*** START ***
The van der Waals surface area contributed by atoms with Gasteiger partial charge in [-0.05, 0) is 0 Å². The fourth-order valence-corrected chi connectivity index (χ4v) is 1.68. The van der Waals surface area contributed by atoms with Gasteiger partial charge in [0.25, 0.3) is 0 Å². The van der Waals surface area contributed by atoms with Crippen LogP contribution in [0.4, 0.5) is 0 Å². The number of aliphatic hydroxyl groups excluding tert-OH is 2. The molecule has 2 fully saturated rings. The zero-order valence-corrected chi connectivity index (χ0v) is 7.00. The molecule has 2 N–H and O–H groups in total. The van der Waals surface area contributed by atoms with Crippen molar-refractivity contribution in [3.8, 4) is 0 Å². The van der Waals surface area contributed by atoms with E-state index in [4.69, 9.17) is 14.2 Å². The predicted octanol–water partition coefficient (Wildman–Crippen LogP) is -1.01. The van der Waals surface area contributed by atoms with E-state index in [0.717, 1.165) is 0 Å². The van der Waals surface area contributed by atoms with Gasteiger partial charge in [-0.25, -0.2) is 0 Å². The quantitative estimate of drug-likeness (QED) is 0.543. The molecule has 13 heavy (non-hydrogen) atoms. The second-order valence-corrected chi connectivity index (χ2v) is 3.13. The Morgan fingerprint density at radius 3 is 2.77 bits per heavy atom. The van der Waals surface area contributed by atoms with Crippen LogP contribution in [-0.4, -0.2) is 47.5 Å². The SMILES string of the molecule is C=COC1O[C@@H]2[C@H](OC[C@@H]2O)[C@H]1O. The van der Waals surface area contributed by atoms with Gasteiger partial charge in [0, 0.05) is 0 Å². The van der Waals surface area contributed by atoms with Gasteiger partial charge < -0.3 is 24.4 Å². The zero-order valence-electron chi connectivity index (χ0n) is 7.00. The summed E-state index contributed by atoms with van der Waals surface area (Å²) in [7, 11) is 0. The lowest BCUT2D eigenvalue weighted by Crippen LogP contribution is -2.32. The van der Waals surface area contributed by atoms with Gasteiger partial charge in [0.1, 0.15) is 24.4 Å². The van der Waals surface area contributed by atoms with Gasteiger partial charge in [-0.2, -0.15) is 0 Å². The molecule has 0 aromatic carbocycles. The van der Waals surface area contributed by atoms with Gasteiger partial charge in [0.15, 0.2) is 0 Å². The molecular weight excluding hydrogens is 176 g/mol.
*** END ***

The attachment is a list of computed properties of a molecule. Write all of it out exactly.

The van der Waals surface area contributed by atoms with Gasteiger partial charge in [-0.05, 0) is 0 Å². The fourth-order valence-corrected chi connectivity index (χ4v) is 1.68. The van der Waals surface area contributed by atoms with Gasteiger partial charge in [0.25, 0.3) is 0 Å². The van der Waals surface area contributed by atoms with Crippen LogP contribution in [0.4, 0.5) is 0 Å². The number of aliphatic hydroxyl groups excluding tert-OH is 2. The molecule has 2 fully saturated rings. The zero-order valence-corrected chi connectivity index (χ0v) is 7.00. The molecule has 2 N–H and O–H groups in total. The van der Waals surface area contributed by atoms with Crippen molar-refractivity contribution in [3.8, 4) is 0 Å². The van der Waals surface area contributed by atoms with E-state index in [4.69, 9.17) is 14.2 Å². The predicted octanol–water partition coefficient (Wildman–Crippen LogP) is -1.01. The van der Waals surface area contributed by atoms with E-state index in [0.717, 1.165) is 0 Å². The van der Waals surface area contributed by atoms with Gasteiger partial charge in [-0.25, -0.2) is 0 Å². The quantitative estimate of drug-likeness (QED) is 0.543. The molecule has 13 heavy (non-hydrogen) atoms. The second-order valence-corrected chi connectivity index (χ2v) is 3.13. The Morgan fingerprint density at radius 3 is 2.77 bits per heavy atom. The van der Waals surface area contributed by atoms with Crippen LogP contribution in [-0.4, -0.2) is 47.5 Å². The SMILES string of the molecule is C=COC1O[C@@H]2[C@H](OC[C@@H]2O)[C@H]1O. The van der Waals surface area contributed by atoms with Gasteiger partial charge in [0, 0.05) is 0 Å². The van der Waals surface area contributed by atoms with Gasteiger partial charge < -0.3 is 24.4 Å². The zero-order valence-electron chi connectivity index (χ0n) is 7.00. The summed E-state index contributed by atoms with van der Waals surface area (Å²) in [7, 11) is 0. The lowest BCUT2D eigenvalue weighted by Crippen LogP contribution is -2.32. The van der Waals surface area contributed by atoms with Gasteiger partial charge in [0.1, 0.15) is 24.4 Å². The van der Waals surface area contributed by atoms with Gasteiger partial charge in [-0.2, -0.15) is 0 Å². The molecule has 0 aromatic carbocycles. The van der Waals surface area contributed by atoms with Gasteiger partial charge in [0.15, 0.2) is 0 Å². The molecular weight excluding hydrogens is 176 g/mol.